By Hannah Bassett
I never understood the power of habituation until my semester abroad with SIT. That’s the thing — the dangerous thing — about habituation: you rarely know when it has you in its grasp. It was only during my past semester in Madagascar that I came to recognize this.
I have been fortunate to travel throughout my life, but no amount of previous adventures seems able to prevent culture shock from striking … especially when traveling between two places as different as my small-even-by-New-England-standards hometown in New Hampshire to the bustling capital city of Antananarivo, Madagascar.
I remember my ride from the airport to the program’s orientation site when I first landed, a ride revealing a city of potholed roads and street vendors with their colorful umbrellas filling the sidewalks, of trash spilling out of alleyways and herds of uniformed children making their way home from school. I feel like I didn’t blink once during that first encounter with Madagascar — its people and its culture so different from my own. All of my senses were working at full steam, trying to take in everything at once.
That day I certainly experienced a sensory overload of sorts, but looking back what amazes me more is how quickly I adjusted to my surroundings. One morning on my way to school hardly two weeks into my time in Madagascar, I realized that I didn’t even look twice at the sites that once shocked me. I was no longer fazed by the daily mutilation of a pig carcass at one of the butcher shops that I passed on my daily bus commute, or by the seemingly endless calls of “vazaha” (foreigner) that I received from school children weaving through the streets around me.
Of course this ability to block out, in a way, some of the more harmless parts of our surroundings makes sense evolutionarily, as it surely isn’t healthy to stop blinking for as long as I did during that first ride through Antananarivo. But from an experiential standpoint, I came to find habituation my greatest challenge in Madagascar — greater even than my host father’s expectation that I would eat the customary two pounds of rice at dinner each night. As crazy and overwhelming and exhausting as culture shock can be, it is what makes me feel the most alive — feel the most “on,” in a way. It’s when I am at the market and remain aware of the brilliant colors of all the various goods laid out for sale, of the sweet smell of mofogasy (rice cake) wafting through the aisles, and of the little girl bartering for an avocado next to me that I know that I am truly experiencing a place.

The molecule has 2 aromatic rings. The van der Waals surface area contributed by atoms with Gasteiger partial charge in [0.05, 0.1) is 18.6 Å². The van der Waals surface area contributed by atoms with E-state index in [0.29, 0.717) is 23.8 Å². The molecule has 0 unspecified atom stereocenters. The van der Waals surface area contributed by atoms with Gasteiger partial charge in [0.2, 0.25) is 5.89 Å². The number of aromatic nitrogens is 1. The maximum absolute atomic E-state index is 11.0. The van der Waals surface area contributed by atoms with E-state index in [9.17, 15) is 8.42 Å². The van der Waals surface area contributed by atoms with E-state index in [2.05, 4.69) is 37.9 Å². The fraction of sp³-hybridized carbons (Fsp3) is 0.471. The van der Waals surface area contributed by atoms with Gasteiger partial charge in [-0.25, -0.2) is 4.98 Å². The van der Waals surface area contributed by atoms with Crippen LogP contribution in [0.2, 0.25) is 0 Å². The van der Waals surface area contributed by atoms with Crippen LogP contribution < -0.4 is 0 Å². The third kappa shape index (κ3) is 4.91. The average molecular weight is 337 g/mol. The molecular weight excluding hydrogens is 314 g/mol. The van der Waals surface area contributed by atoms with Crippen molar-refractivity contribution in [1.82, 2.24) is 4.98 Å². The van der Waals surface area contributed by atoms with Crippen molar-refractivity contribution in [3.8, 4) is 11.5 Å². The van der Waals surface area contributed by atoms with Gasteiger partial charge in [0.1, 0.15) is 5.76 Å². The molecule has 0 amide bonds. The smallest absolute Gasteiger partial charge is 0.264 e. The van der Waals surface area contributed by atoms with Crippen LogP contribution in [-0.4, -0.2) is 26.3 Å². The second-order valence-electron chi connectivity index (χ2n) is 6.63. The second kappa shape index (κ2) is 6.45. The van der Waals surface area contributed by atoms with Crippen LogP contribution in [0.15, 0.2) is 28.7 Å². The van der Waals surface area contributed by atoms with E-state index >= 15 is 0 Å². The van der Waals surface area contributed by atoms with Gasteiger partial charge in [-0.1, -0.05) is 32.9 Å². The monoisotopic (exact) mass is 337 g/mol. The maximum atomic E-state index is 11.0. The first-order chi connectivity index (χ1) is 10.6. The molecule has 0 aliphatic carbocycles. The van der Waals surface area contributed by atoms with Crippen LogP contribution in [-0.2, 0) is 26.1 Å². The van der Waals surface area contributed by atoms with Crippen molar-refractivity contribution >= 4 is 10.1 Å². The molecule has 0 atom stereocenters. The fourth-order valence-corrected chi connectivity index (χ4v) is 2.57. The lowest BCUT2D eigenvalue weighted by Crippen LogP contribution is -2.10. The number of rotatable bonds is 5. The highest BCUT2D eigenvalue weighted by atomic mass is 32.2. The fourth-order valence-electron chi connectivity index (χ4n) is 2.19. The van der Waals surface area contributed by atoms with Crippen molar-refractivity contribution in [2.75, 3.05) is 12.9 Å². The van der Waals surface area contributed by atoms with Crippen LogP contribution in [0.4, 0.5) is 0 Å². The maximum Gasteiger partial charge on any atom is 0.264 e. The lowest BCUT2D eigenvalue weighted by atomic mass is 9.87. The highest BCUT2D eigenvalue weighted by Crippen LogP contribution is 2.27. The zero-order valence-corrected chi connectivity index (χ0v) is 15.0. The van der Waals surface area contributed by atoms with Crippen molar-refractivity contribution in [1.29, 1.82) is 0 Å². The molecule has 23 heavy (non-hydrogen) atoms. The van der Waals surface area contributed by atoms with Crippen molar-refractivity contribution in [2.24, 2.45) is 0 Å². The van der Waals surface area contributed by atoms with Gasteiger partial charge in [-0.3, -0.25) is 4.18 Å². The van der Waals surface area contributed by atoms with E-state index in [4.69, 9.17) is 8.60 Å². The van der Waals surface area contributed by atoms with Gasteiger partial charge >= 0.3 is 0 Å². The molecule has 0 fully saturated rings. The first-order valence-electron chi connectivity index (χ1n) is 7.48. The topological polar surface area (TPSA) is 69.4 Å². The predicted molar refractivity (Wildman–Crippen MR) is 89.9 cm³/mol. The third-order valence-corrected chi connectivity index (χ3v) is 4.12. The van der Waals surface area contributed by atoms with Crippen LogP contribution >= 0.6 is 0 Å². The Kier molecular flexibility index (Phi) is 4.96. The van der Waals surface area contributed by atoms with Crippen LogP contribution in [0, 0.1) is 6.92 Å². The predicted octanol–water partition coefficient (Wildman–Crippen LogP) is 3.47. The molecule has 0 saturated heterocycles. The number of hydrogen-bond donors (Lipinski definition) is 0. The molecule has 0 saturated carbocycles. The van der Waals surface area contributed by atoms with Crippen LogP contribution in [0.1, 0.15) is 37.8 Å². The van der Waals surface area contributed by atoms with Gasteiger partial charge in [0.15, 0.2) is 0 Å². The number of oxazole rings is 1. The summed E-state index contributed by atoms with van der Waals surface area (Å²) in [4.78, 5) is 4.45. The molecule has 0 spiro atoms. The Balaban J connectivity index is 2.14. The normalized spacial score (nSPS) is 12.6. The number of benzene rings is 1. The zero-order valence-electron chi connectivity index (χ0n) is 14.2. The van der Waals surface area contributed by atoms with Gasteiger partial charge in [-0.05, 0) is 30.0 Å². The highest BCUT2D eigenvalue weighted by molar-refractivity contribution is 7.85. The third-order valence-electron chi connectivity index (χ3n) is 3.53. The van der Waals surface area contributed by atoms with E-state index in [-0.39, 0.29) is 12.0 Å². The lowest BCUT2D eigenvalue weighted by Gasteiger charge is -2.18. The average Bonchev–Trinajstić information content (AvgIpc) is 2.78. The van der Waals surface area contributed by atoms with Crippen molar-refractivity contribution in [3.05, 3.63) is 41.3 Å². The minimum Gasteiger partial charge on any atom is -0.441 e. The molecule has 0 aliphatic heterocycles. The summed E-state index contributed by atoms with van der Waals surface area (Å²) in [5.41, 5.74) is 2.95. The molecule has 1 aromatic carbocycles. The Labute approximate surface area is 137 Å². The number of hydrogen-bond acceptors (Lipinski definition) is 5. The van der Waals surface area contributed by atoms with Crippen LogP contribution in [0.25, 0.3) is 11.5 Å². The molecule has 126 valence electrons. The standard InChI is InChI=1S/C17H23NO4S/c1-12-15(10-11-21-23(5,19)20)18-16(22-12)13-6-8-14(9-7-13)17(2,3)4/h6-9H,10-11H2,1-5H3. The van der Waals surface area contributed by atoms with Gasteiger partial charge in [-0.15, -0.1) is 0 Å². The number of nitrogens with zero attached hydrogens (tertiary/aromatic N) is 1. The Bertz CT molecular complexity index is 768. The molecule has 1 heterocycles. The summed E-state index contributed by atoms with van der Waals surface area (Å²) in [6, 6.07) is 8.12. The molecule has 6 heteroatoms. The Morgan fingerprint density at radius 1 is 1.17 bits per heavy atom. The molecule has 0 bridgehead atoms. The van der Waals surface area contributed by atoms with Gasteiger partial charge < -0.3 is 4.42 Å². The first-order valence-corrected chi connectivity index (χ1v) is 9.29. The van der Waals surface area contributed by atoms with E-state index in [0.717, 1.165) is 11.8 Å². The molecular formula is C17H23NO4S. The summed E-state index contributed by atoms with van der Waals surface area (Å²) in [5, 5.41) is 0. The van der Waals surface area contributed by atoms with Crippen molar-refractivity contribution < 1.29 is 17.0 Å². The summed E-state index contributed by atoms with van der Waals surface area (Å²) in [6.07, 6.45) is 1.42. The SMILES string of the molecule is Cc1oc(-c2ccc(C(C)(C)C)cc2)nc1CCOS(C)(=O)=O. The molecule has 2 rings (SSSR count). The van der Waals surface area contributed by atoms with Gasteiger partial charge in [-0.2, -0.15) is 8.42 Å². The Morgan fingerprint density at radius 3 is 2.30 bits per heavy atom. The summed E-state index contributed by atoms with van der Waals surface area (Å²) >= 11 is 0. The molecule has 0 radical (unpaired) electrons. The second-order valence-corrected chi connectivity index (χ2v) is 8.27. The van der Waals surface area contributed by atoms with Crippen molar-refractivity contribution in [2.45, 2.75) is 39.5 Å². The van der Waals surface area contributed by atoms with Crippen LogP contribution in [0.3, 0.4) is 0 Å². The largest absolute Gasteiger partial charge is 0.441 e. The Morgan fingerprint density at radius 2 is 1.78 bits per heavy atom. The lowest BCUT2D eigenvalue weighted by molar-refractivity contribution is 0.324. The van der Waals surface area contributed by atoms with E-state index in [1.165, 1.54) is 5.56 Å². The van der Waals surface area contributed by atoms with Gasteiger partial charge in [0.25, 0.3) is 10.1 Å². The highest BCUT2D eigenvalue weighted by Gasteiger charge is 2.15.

Although the hyper-awareness of culture shock is triggered when I travel whether I like it or not, what I have come to realize is that this sense of awareness can be and should be experienced at home as well — wherever home may be. Fighting habituation proved difficult in Madagascar, and that fight is only harder in an environment that you have known all of your life. After all, for most of us home is the birthplace of what we come to regard as “normal” in our lives. But there are plenty of little steps that can easily be taken to remain in the moment and to appreciate your environment, no matter where you are. For me, I have to fight that itch to plug into my music on my way to class and to pull out my phone when I find myself waiting in line for a few minutes. It is so much more rewarding to listen to the people and the environment around you. Embrace it, and experience it.
For me, the moments of wide-eyed wonder when I keep all my senses open to what is around me are when I feel the most alive, and it took my traveling to Madagascar and back to realize this truth. The world has so many beautiful, incredible, inspiring things to offer us that we too often take for granted, and travel gives us one opportunity to move out of the dimmed lighting in which habituation too often seems to cast the world around us. So take out those ear buds, look up from the sidewalk, and experience your life with all of your senses.
Hannah Bassett (Tufts University) studied on SIT’s Madagascar: Urbanization and Rural Development program in spring 2013. Learn more about the program.